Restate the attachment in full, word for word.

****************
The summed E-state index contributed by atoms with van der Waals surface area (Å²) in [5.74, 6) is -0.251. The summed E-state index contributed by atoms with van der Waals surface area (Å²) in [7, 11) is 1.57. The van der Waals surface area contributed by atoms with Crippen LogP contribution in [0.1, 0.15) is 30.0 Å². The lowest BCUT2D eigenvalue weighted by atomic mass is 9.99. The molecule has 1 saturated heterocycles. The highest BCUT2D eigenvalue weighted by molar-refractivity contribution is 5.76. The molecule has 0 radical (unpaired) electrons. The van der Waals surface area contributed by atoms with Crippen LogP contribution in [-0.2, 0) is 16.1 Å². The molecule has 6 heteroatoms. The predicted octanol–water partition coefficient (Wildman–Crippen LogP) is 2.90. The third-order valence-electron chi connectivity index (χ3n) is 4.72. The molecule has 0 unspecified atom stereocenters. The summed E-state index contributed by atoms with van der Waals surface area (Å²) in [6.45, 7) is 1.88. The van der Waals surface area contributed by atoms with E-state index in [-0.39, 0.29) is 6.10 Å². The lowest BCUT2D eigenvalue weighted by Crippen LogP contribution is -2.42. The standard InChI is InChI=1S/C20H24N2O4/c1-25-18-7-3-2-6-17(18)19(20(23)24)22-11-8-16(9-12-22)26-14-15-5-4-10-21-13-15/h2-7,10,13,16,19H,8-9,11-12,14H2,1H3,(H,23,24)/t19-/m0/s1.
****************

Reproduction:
The summed E-state index contributed by atoms with van der Waals surface area (Å²) in [5.74, 6) is -0.251. The summed E-state index contributed by atoms with van der Waals surface area (Å²) in [7, 11) is 1.57. The van der Waals surface area contributed by atoms with Crippen LogP contribution in [0.1, 0.15) is 30.0 Å². The lowest BCUT2D eigenvalue weighted by atomic mass is 9.99. The molecule has 1 saturated heterocycles. The highest BCUT2D eigenvalue weighted by molar-refractivity contribution is 5.76. The molecule has 0 radical (unpaired) electrons. The van der Waals surface area contributed by atoms with Crippen LogP contribution in [-0.2, 0) is 16.1 Å². The molecule has 6 heteroatoms. The predicted octanol–water partition coefficient (Wildman–Crippen LogP) is 2.90. The third-order valence-electron chi connectivity index (χ3n) is 4.72. The molecule has 0 unspecified atom stereocenters. The summed E-state index contributed by atoms with van der Waals surface area (Å²) in [6.45, 7) is 1.88. The van der Waals surface area contributed by atoms with E-state index in [-0.39, 0.29) is 6.10 Å². The lowest BCUT2D eigenvalue weighted by Crippen LogP contribution is -2.42. The standard InChI is InChI=1S/C20H24N2O4/c1-25-18-7-3-2-6-17(18)19(20(23)24)22-11-8-16(9-12-22)26-14-15-5-4-10-21-13-15/h2-7,10,13,16,19H,8-9,11-12,14H2,1H3,(H,23,24)/t19-/m0/s1.